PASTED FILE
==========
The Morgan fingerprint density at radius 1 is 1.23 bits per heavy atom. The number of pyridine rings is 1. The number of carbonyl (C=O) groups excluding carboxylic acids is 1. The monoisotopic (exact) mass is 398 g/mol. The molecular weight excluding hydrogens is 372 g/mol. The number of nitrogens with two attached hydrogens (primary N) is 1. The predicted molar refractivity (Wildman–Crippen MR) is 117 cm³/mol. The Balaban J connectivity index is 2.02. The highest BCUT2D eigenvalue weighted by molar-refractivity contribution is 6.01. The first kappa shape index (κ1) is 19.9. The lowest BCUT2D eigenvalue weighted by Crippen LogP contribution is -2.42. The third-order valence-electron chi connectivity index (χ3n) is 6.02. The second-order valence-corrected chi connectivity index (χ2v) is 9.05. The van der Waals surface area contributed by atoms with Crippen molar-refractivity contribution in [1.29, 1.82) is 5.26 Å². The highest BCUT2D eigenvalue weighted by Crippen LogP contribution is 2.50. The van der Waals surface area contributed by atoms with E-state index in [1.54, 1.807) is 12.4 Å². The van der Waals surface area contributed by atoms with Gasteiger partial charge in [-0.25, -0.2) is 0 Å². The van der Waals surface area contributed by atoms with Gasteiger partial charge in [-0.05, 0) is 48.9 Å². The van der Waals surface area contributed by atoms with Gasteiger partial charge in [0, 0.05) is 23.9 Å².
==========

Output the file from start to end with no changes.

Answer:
The Morgan fingerprint density at radius 1 is 1.23 bits per heavy atom. The number of pyridine rings is 1. The number of carbonyl (C=O) groups excluding carboxylic acids is 1. The monoisotopic (exact) mass is 398 g/mol. The molecular weight excluding hydrogens is 372 g/mol. The number of nitrogens with two attached hydrogens (primary N) is 1. The predicted molar refractivity (Wildman–Crippen MR) is 117 cm³/mol. The Balaban J connectivity index is 2.02. The highest BCUT2D eigenvalue weighted by molar-refractivity contribution is 6.01. The first kappa shape index (κ1) is 19.9. The lowest BCUT2D eigenvalue weighted by Crippen LogP contribution is -2.42. The third-order valence-electron chi connectivity index (χ3n) is 6.02. The second-order valence-corrected chi connectivity index (χ2v) is 9.05. The van der Waals surface area contributed by atoms with Crippen molar-refractivity contribution in [1.29, 1.82) is 5.26 Å². The highest BCUT2D eigenvalue weighted by Crippen LogP contribution is 2.50. The van der Waals surface area contributed by atoms with E-state index in [1.54, 1.807) is 12.4 Å². The van der Waals surface area contributed by atoms with Gasteiger partial charge in [-0.25, -0.2) is 0 Å². The van der Waals surface area contributed by atoms with Gasteiger partial charge in [-0.05, 0) is 48.9 Å². The van der Waals surface area contributed by atoms with Gasteiger partial charge in [0, 0.05) is 23.9 Å².